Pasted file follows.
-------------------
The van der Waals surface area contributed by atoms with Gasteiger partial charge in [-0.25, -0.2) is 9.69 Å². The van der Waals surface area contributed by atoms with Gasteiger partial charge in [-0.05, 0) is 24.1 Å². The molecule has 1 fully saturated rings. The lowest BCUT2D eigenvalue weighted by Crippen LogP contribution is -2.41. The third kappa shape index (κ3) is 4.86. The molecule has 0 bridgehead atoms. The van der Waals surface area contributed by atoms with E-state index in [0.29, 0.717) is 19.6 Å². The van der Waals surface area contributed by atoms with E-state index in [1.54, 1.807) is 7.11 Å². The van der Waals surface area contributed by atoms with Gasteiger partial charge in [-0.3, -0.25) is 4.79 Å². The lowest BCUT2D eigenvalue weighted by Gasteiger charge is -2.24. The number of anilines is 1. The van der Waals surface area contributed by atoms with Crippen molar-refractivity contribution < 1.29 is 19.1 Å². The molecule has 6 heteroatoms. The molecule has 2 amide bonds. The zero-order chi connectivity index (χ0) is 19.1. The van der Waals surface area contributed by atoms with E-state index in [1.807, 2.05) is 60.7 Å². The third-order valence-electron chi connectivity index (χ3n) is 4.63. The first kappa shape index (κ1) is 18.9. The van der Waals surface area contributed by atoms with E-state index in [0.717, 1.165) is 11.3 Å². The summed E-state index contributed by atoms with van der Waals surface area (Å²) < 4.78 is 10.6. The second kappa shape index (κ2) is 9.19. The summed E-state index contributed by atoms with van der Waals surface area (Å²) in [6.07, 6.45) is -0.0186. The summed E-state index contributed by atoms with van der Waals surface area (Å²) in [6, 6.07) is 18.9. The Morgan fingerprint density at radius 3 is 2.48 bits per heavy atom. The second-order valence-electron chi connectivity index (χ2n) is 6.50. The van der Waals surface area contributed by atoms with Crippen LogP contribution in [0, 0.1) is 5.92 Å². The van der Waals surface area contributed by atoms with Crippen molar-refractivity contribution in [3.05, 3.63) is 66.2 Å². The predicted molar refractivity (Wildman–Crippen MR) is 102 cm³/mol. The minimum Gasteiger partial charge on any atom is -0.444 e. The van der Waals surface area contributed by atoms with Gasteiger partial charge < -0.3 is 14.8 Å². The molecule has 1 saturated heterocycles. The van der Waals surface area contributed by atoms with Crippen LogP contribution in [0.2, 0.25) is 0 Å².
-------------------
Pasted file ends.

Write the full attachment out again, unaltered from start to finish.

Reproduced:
The van der Waals surface area contributed by atoms with Gasteiger partial charge in [-0.25, -0.2) is 9.69 Å². The van der Waals surface area contributed by atoms with Gasteiger partial charge in [-0.05, 0) is 24.1 Å². The molecule has 1 fully saturated rings. The lowest BCUT2D eigenvalue weighted by Crippen LogP contribution is -2.41. The third kappa shape index (κ3) is 4.86. The molecule has 0 bridgehead atoms. The van der Waals surface area contributed by atoms with E-state index in [0.29, 0.717) is 19.6 Å². The van der Waals surface area contributed by atoms with E-state index in [1.54, 1.807) is 7.11 Å². The van der Waals surface area contributed by atoms with Gasteiger partial charge in [-0.3, -0.25) is 4.79 Å². The lowest BCUT2D eigenvalue weighted by Gasteiger charge is -2.24. The number of anilines is 1. The van der Waals surface area contributed by atoms with Crippen molar-refractivity contribution < 1.29 is 19.1 Å². The molecule has 6 heteroatoms. The molecule has 2 amide bonds. The zero-order chi connectivity index (χ0) is 19.1. The van der Waals surface area contributed by atoms with E-state index in [1.807, 2.05) is 60.7 Å². The third-order valence-electron chi connectivity index (χ3n) is 4.63. The first kappa shape index (κ1) is 18.9. The van der Waals surface area contributed by atoms with E-state index in [0.717, 1.165) is 11.3 Å². The summed E-state index contributed by atoms with van der Waals surface area (Å²) < 4.78 is 10.6. The second kappa shape index (κ2) is 9.19. The summed E-state index contributed by atoms with van der Waals surface area (Å²) in [6.07, 6.45) is -0.0186. The summed E-state index contributed by atoms with van der Waals surface area (Å²) in [6, 6.07) is 18.9. The Morgan fingerprint density at radius 3 is 2.48 bits per heavy atom. The second-order valence-electron chi connectivity index (χ2n) is 6.50. The van der Waals surface area contributed by atoms with Crippen LogP contribution in [0, 0.1) is 5.92 Å². The van der Waals surface area contributed by atoms with Crippen molar-refractivity contribution in [3.05, 3.63) is 66.2 Å². The predicted molar refractivity (Wildman–Crippen MR) is 102 cm³/mol. The minimum Gasteiger partial charge on any atom is -0.444 e. The van der Waals surface area contributed by atoms with Gasteiger partial charge < -0.3 is 14.8 Å². The molecule has 1 saturated heterocycles. The van der Waals surface area contributed by atoms with Crippen LogP contribution in [0.2, 0.25) is 0 Å².